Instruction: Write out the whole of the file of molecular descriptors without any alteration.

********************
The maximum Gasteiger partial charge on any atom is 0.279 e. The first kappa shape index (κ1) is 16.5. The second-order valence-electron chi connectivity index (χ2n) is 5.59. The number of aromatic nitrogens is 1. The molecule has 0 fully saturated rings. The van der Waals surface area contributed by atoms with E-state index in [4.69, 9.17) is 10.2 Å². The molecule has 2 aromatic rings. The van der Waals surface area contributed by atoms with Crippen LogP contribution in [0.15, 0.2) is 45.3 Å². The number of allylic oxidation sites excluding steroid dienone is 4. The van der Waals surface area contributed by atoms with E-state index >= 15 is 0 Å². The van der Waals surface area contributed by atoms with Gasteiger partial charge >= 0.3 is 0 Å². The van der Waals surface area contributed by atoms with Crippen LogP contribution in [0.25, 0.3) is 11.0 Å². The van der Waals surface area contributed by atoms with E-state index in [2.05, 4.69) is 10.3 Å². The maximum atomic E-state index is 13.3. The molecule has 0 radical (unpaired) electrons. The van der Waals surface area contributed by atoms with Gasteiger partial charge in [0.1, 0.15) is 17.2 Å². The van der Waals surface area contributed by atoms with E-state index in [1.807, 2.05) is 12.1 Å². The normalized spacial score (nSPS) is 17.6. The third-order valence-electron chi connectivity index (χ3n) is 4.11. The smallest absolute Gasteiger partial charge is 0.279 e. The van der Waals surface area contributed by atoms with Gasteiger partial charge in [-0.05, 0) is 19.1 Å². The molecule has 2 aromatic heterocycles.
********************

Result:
The maximum Gasteiger partial charge on any atom is 0.279 e. The first kappa shape index (κ1) is 16.5. The second-order valence-electron chi connectivity index (χ2n) is 5.59. The number of aromatic nitrogens is 1. The molecule has 0 fully saturated rings. The van der Waals surface area contributed by atoms with E-state index in [4.69, 9.17) is 10.2 Å². The molecule has 2 aromatic rings. The van der Waals surface area contributed by atoms with Crippen LogP contribution in [0.15, 0.2) is 45.3 Å². The number of allylic oxidation sites excluding steroid dienone is 4. The van der Waals surface area contributed by atoms with E-state index >= 15 is 0 Å². The van der Waals surface area contributed by atoms with Gasteiger partial charge >= 0.3 is 0 Å². The van der Waals surface area contributed by atoms with Crippen LogP contribution in [0.25, 0.3) is 11.0 Å². The van der Waals surface area contributed by atoms with E-state index in [2.05, 4.69) is 10.3 Å². The maximum atomic E-state index is 13.3. The molecule has 0 radical (unpaired) electrons. The van der Waals surface area contributed by atoms with Gasteiger partial charge in [0.1, 0.15) is 17.2 Å². The van der Waals surface area contributed by atoms with E-state index in [1.807, 2.05) is 12.1 Å². The normalized spacial score (nSPS) is 17.6. The third-order valence-electron chi connectivity index (χ3n) is 4.11. The smallest absolute Gasteiger partial charge is 0.279 e. The van der Waals surface area contributed by atoms with Gasteiger partial charge in [-0.05, 0) is 19.1 Å². The molecule has 2 aromatic heterocycles.